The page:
- know which children do not have access to private health insurance and what the income of those childrens' families is.
- interact with the state Medicaid agency around health insurance coverage and cooperation issues.
THE NEW CHILDREN'S HEALTH INSURANCE PROGRAM
Children who are ineligible for Medicaid and do not have access to private insurance frequently do not get the health care that they need. Recently enacted federal legislation-- the Children's Health Insurance Program (CHIP)-- offers a way to provide these children access to health insurance.(12)
As of October 1, 1997, enhanced federal funding(13) is available to states to provide health insurance coverage to "optional targeted low-income children." These are children who 1) are not eligible for Medicaid or other health insurance coverage; and 2) live in families with incomes below either 200 percent of the federal poverty line for a family of comparable size or 50 percent above the state's Medicaid eligibility level, whichever is higher.(14) States wishing to draw down the federal money must 1) submit a state plan which meets certain defined standards;(15) 2) put up a "state match";(16) 3) maintain Medicaid eligibility at levels that are not more restrictive than those in effect on June 1, 1997;(17) and 4) fulfill certain reporting requirements.(18)
States can use the funds to expand their Medicaid programs, create new state child health insurance programs, or do both. (19) If they choose a non-Medicaid approach, the benefits package offered must meet certain minimum standards.(20) These are:
- Benchmark coverage-- The benefits package must be equivalent to either the standard Blue Cross/Blue Shield Preferred Provider option offered to federal employees; or the plan available to state employees; or the benefit package available through the commercial HMO in the state serving the largest number of non-Medicaid participants.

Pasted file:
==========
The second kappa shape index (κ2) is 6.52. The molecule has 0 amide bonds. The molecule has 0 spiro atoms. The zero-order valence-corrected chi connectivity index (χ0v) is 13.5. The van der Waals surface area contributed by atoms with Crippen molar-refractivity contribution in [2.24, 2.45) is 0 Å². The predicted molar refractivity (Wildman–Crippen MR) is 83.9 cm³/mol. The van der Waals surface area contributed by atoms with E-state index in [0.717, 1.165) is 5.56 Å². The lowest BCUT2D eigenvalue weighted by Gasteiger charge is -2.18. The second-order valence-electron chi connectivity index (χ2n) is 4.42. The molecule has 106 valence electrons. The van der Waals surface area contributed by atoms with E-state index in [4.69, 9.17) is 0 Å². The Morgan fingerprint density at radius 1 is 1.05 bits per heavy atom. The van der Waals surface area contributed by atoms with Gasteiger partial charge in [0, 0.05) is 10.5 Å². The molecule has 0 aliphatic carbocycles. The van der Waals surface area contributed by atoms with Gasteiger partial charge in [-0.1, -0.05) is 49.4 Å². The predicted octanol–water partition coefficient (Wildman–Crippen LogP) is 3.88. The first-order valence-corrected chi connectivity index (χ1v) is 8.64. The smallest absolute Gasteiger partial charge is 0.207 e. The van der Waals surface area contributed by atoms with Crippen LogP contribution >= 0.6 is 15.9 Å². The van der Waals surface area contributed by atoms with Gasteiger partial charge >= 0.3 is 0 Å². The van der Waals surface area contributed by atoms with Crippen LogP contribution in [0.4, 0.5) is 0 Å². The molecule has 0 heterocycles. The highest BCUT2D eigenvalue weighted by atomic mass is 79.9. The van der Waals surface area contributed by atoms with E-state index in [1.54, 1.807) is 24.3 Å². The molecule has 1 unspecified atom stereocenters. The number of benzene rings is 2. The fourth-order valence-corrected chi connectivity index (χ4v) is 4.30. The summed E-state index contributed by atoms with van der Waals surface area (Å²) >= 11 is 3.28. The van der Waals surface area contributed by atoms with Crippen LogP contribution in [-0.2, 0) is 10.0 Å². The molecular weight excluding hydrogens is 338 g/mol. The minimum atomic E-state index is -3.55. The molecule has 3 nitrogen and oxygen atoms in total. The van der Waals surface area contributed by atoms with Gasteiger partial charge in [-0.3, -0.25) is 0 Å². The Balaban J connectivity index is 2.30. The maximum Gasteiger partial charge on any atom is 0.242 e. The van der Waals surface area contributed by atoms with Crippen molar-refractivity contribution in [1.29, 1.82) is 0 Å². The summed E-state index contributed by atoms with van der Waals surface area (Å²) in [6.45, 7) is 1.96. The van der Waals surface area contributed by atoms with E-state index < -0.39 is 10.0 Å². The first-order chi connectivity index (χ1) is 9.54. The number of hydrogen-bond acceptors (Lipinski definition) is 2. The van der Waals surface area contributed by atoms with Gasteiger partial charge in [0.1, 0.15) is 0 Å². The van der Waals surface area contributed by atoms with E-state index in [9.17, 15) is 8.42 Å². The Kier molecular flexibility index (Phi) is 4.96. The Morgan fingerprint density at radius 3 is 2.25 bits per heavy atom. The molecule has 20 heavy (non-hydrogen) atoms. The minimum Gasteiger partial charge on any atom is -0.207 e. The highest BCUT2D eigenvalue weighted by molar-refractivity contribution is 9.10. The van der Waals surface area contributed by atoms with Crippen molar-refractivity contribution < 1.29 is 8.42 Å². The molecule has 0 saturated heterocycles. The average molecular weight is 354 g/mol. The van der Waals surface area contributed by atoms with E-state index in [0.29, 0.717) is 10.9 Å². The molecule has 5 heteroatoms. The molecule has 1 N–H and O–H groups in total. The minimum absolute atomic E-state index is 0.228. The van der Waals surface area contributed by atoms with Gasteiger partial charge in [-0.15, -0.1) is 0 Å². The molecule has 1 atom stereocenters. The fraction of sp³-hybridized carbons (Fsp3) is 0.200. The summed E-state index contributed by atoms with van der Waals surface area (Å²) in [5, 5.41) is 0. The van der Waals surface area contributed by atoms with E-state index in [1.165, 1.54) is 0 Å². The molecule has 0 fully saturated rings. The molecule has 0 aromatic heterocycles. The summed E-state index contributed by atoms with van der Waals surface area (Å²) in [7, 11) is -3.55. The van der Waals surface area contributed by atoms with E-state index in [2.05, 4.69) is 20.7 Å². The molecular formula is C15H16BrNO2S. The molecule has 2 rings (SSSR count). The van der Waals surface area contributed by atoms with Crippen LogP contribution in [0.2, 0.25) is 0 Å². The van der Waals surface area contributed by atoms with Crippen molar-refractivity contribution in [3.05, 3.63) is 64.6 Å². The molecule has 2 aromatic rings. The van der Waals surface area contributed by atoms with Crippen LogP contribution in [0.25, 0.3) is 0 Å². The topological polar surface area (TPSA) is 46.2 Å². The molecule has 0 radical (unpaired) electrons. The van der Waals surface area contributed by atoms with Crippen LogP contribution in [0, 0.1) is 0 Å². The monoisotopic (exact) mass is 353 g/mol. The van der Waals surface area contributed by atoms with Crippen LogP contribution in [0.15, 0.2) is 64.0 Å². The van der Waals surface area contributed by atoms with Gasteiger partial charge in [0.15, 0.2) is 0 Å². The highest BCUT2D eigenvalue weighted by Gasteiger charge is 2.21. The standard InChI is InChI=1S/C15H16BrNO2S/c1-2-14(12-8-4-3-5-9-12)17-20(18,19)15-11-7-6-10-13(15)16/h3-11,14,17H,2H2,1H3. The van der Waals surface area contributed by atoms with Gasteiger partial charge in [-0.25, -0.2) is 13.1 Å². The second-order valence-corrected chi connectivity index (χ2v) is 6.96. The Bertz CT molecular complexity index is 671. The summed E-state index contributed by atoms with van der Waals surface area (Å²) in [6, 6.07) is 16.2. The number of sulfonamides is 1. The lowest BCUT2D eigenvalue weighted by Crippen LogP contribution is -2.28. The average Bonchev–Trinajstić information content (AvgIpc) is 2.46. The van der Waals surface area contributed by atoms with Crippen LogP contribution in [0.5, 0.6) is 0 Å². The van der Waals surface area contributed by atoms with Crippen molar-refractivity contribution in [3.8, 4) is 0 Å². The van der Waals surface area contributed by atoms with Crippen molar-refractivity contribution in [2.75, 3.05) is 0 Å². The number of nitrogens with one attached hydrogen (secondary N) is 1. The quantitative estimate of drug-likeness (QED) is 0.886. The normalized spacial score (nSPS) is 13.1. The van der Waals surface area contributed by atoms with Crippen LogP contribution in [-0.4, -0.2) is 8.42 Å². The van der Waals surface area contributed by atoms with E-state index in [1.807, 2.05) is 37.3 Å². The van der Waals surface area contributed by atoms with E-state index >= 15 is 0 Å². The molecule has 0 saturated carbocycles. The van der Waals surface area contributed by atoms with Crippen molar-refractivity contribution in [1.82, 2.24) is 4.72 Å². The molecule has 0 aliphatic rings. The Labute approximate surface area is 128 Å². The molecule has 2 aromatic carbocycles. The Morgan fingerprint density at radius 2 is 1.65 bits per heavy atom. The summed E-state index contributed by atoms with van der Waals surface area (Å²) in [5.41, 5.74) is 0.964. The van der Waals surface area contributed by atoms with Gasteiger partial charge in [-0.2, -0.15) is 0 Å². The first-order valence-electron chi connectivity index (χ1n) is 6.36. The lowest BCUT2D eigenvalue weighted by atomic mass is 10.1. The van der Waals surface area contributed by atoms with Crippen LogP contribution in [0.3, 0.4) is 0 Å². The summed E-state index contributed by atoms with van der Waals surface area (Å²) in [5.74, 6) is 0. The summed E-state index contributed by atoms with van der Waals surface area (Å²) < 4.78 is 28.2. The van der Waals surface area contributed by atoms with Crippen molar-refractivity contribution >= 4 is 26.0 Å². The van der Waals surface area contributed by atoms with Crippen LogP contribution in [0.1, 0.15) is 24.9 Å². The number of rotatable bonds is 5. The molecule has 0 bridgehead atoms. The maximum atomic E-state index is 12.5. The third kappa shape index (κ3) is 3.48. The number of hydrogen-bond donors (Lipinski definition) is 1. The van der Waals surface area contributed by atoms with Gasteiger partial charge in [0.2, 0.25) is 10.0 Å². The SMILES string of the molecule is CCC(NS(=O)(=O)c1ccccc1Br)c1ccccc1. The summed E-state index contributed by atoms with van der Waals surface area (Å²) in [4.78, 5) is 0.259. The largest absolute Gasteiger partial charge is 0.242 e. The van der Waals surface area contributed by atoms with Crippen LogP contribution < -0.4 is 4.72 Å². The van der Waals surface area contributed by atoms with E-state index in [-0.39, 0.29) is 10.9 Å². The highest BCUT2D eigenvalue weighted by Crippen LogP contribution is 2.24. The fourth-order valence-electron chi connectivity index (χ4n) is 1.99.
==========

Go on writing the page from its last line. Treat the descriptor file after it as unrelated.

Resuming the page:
- Benchmark-equivalent coverage-- The benefit package must have an aggregate actuarial value at least equivalent to the benchmark package and include certain specified services.
- HHS approved coverage--The Secretary of HHS could approve another appropriate package if requested by a state to do so.(21)
If states choose one of these approaches they may impose cost-sharing on CHIP participants.(22) The one exception to this is for well-baby and well-child services.(23) For other services, allowable charges vary be income:
- for those with income at or below 150 percent of poverty, a sliding scale premium may be charged. (24)The maximum monthly premium (per family) is $19 for a family of 1 or 2, $16 for a family of 3 or 4, and $15 for a family of 5 or more. Such families may also be asked to pay nominal copayments of up to $3 for any service costing more than $50.(25)
- for eligible families with incomes above that level, premiums can be charged on a sliding scale so long as aggregate charges ( premiums, copayments and deductibles) for all children in the family don't exceed 5 percent of family income.(26)
To draw down the federal money, each state has to have an approved state plan . Among the elements of such a plan, the state must address:(27)
- outreach efforts to families of children likely to be eligible for CHIP and how the state plans to inform them about the CHIP program and assist them to enroll.
- coordination with other private and public insurance programs.
- how the state will ensure that CHIP does not substitute for other group coverage available to children.
By March 31, 2000, each state must submit an evaluation of its program. Among other things the evaluation must address the state's effectiveness in increasing the number of children with health insurance coverage and the state's efforts at coordination with other public and private programs for children.(28)
HOW THE PROGRAMS FIT TOGETHER
The CHIP program requires states to identify uninsured children, inform those children about the new program, and assist eligible children to enroll. As noted above, the IVD agency has records about children who lack access to health insurance through private means . The IVD program also has access to financial information about the family. Thus, the IVD agency is a natural place to include in the states efforts to identify and enroll eligible children in the state's CHIP program.
A major advantage of this approach is that the cost would be minimal and could be built into existing IVD/ Medicaid interface efforts. Since there is a cap on the amount of CHIP funds that can be used for outreach,(29) an inexpensive approach is desirable.